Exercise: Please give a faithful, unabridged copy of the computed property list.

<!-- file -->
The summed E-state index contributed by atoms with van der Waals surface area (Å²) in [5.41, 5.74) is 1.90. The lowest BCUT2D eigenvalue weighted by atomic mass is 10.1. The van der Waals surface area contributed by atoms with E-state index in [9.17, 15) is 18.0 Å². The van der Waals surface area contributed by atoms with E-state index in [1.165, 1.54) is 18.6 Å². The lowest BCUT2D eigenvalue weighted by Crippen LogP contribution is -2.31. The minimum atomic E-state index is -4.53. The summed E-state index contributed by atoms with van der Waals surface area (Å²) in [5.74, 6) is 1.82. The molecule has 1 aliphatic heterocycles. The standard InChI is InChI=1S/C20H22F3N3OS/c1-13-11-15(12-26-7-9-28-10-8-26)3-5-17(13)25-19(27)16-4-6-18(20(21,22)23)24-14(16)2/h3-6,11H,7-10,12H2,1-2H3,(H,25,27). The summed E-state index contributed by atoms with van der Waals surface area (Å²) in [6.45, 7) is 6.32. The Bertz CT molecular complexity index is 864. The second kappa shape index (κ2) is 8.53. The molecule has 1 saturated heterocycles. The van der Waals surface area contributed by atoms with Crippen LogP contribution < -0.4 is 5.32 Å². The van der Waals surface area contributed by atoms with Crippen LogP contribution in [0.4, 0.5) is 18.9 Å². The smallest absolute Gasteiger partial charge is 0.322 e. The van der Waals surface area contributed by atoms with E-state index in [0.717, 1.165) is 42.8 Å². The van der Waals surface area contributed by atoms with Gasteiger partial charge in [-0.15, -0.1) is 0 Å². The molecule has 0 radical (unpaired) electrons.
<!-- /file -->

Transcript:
The summed E-state index contributed by atoms with van der Waals surface area (Å²) in [5.41, 5.74) is 1.90. The lowest BCUT2D eigenvalue weighted by atomic mass is 10.1. The van der Waals surface area contributed by atoms with E-state index in [9.17, 15) is 18.0 Å². The van der Waals surface area contributed by atoms with E-state index in [1.165, 1.54) is 18.6 Å². The lowest BCUT2D eigenvalue weighted by Crippen LogP contribution is -2.31. The minimum atomic E-state index is -4.53. The summed E-state index contributed by atoms with van der Waals surface area (Å²) in [5.74, 6) is 1.82. The molecule has 1 aliphatic heterocycles. The standard InChI is InChI=1S/C20H22F3N3OS/c1-13-11-15(12-26-7-9-28-10-8-26)3-5-17(13)25-19(27)16-4-6-18(20(21,22)23)24-14(16)2/h3-6,11H,7-10,12H2,1-2H3,(H,25,27). The summed E-state index contributed by atoms with van der Waals surface area (Å²) in [6.45, 7) is 6.32. The Bertz CT molecular complexity index is 864. The second kappa shape index (κ2) is 8.53. The molecule has 1 saturated heterocycles. The van der Waals surface area contributed by atoms with Crippen LogP contribution < -0.4 is 5.32 Å². The van der Waals surface area contributed by atoms with Crippen LogP contribution in [0.4, 0.5) is 18.9 Å². The smallest absolute Gasteiger partial charge is 0.322 e. The van der Waals surface area contributed by atoms with E-state index in [0.717, 1.165) is 42.8 Å². The van der Waals surface area contributed by atoms with Gasteiger partial charge in [-0.15, -0.1) is 0 Å². The molecule has 0 radical (unpaired) electrons.